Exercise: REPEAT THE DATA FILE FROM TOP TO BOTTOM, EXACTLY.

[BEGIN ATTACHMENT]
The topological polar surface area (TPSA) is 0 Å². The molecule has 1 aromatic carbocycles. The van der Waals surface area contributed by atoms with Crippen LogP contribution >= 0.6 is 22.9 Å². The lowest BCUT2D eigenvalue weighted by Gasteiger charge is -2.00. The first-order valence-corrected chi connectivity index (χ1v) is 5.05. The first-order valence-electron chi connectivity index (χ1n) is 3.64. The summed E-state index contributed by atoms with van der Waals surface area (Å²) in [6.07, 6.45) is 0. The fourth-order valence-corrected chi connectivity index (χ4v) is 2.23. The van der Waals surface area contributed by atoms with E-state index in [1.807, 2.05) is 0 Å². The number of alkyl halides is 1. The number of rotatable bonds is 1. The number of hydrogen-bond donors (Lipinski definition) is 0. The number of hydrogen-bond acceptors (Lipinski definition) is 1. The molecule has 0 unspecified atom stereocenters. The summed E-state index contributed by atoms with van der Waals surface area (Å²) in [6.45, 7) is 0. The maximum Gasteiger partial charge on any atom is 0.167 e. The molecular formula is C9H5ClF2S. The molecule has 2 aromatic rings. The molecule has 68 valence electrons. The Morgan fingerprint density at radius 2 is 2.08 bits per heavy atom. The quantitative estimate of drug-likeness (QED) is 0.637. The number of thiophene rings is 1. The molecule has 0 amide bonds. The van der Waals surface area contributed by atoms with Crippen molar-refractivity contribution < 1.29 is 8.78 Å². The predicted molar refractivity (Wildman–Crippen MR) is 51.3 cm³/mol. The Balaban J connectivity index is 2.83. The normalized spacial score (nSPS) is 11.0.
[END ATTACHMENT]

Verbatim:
The topological polar surface area (TPSA) is 0 Å². The molecule has 1 aromatic carbocycles. The van der Waals surface area contributed by atoms with Crippen LogP contribution >= 0.6 is 22.9 Å². The lowest BCUT2D eigenvalue weighted by Gasteiger charge is -2.00. The first-order valence-corrected chi connectivity index (χ1v) is 5.05. The first-order valence-electron chi connectivity index (χ1n) is 3.64. The summed E-state index contributed by atoms with van der Waals surface area (Å²) in [6.07, 6.45) is 0. The fourth-order valence-corrected chi connectivity index (χ4v) is 2.23. The van der Waals surface area contributed by atoms with E-state index in [1.807, 2.05) is 0 Å². The number of alkyl halides is 1. The number of rotatable bonds is 1. The number of hydrogen-bond donors (Lipinski definition) is 0. The number of hydrogen-bond acceptors (Lipinski definition) is 1. The molecule has 0 unspecified atom stereocenters. The summed E-state index contributed by atoms with van der Waals surface area (Å²) in [6.45, 7) is 0. The maximum Gasteiger partial charge on any atom is 0.167 e. The molecular formula is C9H5ClF2S. The molecule has 2 aromatic rings. The molecule has 68 valence electrons. The Morgan fingerprint density at radius 2 is 2.08 bits per heavy atom. The quantitative estimate of drug-likeness (QED) is 0.637. The number of thiophene rings is 1. The molecule has 0 amide bonds. The van der Waals surface area contributed by atoms with Crippen molar-refractivity contribution < 1.29 is 8.78 Å². The predicted molar refractivity (Wildman–Crippen MR) is 51.3 cm³/mol. The Balaban J connectivity index is 2.83. The normalized spacial score (nSPS) is 11.0.